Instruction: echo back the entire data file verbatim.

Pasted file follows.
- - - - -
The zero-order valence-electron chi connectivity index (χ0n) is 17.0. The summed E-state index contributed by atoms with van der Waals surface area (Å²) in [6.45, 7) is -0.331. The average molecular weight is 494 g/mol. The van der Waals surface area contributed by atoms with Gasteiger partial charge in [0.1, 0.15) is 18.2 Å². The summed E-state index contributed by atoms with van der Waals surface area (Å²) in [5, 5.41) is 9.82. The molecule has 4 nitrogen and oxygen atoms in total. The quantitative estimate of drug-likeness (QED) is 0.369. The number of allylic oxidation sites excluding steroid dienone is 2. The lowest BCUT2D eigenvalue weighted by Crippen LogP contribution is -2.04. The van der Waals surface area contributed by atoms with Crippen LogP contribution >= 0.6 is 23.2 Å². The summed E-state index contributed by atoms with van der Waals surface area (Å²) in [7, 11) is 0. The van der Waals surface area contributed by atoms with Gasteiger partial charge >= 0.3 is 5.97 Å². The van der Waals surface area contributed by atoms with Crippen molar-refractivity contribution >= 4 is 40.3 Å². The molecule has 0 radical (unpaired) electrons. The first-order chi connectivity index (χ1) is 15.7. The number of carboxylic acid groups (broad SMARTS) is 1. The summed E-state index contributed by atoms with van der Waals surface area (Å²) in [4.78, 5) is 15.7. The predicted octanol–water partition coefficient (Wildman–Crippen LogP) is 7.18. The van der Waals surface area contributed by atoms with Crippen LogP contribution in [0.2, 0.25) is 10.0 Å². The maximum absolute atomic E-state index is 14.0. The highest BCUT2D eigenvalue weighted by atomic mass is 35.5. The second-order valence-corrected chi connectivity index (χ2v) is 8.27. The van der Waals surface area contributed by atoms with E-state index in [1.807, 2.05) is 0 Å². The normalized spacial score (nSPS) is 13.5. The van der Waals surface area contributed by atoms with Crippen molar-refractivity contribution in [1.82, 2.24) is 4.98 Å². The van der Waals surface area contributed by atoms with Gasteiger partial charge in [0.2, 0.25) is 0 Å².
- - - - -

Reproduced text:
The zero-order valence-electron chi connectivity index (χ0n) is 17.0. The summed E-state index contributed by atoms with van der Waals surface area (Å²) in [6.45, 7) is -0.331. The average molecular weight is 494 g/mol. The van der Waals surface area contributed by atoms with Gasteiger partial charge in [0.1, 0.15) is 18.2 Å². The summed E-state index contributed by atoms with van der Waals surface area (Å²) in [5, 5.41) is 9.82. The molecule has 4 nitrogen and oxygen atoms in total. The quantitative estimate of drug-likeness (QED) is 0.369. The number of allylic oxidation sites excluding steroid dienone is 2. The lowest BCUT2D eigenvalue weighted by Crippen LogP contribution is -2.04. The van der Waals surface area contributed by atoms with Crippen LogP contribution >= 0.6 is 23.2 Å². The summed E-state index contributed by atoms with van der Waals surface area (Å²) in [7, 11) is 0. The van der Waals surface area contributed by atoms with Gasteiger partial charge >= 0.3 is 5.97 Å². The van der Waals surface area contributed by atoms with Crippen molar-refractivity contribution >= 4 is 40.3 Å². The molecule has 0 radical (unpaired) electrons. The first-order chi connectivity index (χ1) is 15.7. The number of carboxylic acid groups (broad SMARTS) is 1. The summed E-state index contributed by atoms with van der Waals surface area (Å²) in [4.78, 5) is 15.7. The predicted octanol–water partition coefficient (Wildman–Crippen LogP) is 7.18. The van der Waals surface area contributed by atoms with Crippen LogP contribution in [0.2, 0.25) is 10.0 Å². The maximum absolute atomic E-state index is 14.0. The highest BCUT2D eigenvalue weighted by atomic mass is 35.5. The second-order valence-corrected chi connectivity index (χ2v) is 8.27. The van der Waals surface area contributed by atoms with E-state index in [1.807, 2.05) is 0 Å². The normalized spacial score (nSPS) is 13.5. The van der Waals surface area contributed by atoms with Crippen molar-refractivity contribution in [1.82, 2.24) is 4.98 Å². The van der Waals surface area contributed by atoms with Gasteiger partial charge in [0.2, 0.25) is 0 Å².